The success of performers like Mr. Brown and the New Edition spinoffs marked the second phase of MCA's strategy for black music. Before Mr. Azoff left MCA in 1988, he and Mr. Busby had recruited Mr. Harrell, the architect of the third stage of the company's plan. Mr. Harrell has brought Mary J. Blige and the rappers Heavy D. and the Boyz to MCA.
In 1992, his New York-based Uptown Records was made a full-fledged label, with its own publicity and promotion departments. Started as an independent company, Uptown entered into an agreement with MCA in 1986 to supply it with acts. The latest deal includes music-related projects for film and television.
"I had started out with a four-group deal," says Mr. Harrell, 31, "Every time I had big success, I'd want to sign more acts and hire a bigger staff and make the label become a full-service company. I kept pushing, renegotiating, till we got to the point that we were at a joint venture."
In many ways Mr. Harrell embodies the best of what MCA has done; Uptown is what makes MCA contemporary, and he is the company's resident A&R; star. Mr. Harrell, who was half of the early-1980s rap duo Dr. Jeckyll and Mr. Hyde, realized soon enough that managers made more money than performers. Talking to him is like talking to a small hurricane; he's everywhere at once, answering phones, giving blunt assessments, never afraid to bring up racial politics.
Despite the appearance of corporate egalitarianism, there are skeptics within the company. For Louil Silas, whose Silas Records was started under the MCA umbrella last year and now has its first hit album in Chante Moore's "Precious," custom labels for black music should represent only the beginning.
"We've just scratched the surface of any kind of power," Mr. Silas says. "Remember, these labels are joint ventures with a parent company, which means the decisions and money are split 50-50. When we clearly own things, then there will be real change. As it stands, everything is 10 years later than it should be. Jheryl changed a lot, but industry-wide there are nowhere enough black executives, or a good distribution system owned by blacks."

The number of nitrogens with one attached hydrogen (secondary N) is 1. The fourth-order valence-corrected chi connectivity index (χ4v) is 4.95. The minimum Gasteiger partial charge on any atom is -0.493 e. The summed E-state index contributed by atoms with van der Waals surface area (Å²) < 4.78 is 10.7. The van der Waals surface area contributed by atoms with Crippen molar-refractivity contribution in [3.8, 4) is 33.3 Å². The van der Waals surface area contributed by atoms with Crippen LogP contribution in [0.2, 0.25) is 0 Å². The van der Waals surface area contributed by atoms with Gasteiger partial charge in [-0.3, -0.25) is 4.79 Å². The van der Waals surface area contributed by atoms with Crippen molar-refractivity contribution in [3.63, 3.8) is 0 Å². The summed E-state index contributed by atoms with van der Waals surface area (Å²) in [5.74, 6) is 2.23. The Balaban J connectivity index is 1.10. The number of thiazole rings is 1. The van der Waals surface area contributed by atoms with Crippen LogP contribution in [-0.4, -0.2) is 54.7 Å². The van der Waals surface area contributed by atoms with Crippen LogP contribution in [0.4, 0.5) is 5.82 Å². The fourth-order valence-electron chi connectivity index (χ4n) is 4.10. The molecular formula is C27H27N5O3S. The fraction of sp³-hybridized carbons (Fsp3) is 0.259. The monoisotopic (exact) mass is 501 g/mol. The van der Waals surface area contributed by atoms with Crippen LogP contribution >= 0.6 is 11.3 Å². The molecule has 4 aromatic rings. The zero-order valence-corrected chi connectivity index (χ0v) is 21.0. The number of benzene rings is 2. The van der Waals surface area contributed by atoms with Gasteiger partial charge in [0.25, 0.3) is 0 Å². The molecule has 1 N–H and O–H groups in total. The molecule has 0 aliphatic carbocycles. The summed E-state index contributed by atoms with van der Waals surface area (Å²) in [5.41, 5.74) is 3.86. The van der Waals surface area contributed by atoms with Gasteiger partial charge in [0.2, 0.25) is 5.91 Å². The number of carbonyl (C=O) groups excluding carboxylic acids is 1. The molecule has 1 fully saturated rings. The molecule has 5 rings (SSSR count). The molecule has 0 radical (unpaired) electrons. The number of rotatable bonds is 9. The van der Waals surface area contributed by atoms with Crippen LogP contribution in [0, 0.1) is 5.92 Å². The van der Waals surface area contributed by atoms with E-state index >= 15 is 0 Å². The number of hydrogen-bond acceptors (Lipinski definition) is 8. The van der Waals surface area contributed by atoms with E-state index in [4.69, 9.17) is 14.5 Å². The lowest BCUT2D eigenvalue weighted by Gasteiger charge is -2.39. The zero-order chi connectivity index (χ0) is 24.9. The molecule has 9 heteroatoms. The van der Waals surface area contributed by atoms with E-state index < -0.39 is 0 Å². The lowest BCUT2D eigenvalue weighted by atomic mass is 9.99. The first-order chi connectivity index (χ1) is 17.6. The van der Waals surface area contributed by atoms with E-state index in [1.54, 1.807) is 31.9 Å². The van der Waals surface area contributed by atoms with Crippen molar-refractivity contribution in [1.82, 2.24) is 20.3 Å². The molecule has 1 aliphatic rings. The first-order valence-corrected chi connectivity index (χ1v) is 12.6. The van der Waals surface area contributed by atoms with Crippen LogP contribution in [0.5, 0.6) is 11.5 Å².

For Mr. Eckstine of Mercury, the new interest in black power can be read cynically. He sees a copycat mentality that has everything to do with money and nothing to do with corporate enlightenment. "MCA is the blueprint that most major corporations have used for black music," he says. "It's the super Negro syndrome -- everybody's saying, 'I've got to get myself a Busby.' What Jheryl and MCA's success really did was bring some logic to the system. If you give a white, middle-aged man living in Westport power over rap acts, there's a pretty good chance you're going to screw up. If you let somebody who's plugged into the scene have the power instead, they're going to do a good job. Jheryl's success and Irving's decision was the volley that started the war, but the war is far from over."
Whether MCA will maintain its dominance over the black-music market is not so clear; the showing of Bell Biv DeVoe's new album will signal how well the company's promotion and marketing mechanism is working; if it flops, it could imply that MCA has lost its ability to judge the marketplace.
And, like other corporations, MCA may have overextended itself. "I think their status isn't as strong as in the 1980s," says Janine McAdams, who used to write about black music for Billboard and now works in promotion for Arista Records. "They had so many artists on the roster, it was hard to make everyone a priority. And some artists lost."
Mr. Teller agrees. "At a certain point, to be effective, a label can't sign more artists," he says. "It's cooled off some, but in the early part of 1993 we had 17 to 20 singles in the Top 100, which is a huge amount of records. And we probably can't go much further without seriously looking at the possibility of putting a larger promotion staff in the field."
As a byproduct of its success, MCA also faces stiffer competition within the industry, as its formula has been copied. Other companies have beefed up their black-music divisions. Small labels like Interscope have thrown down the challenge. Major labels like RCA, which has a black hit in the female singing group SWV, has expanded its black division, having recently made three major production deals.
But whatever happens, MCA has already had a tremendous effect on the cultural marketplace. "Eventually, money makes the decisions," Mr. Busby says. "We are just beginning to control the profit centers. If I started anything I'm proud of, it's that: taking control. I just hope other corporations see it the way I do."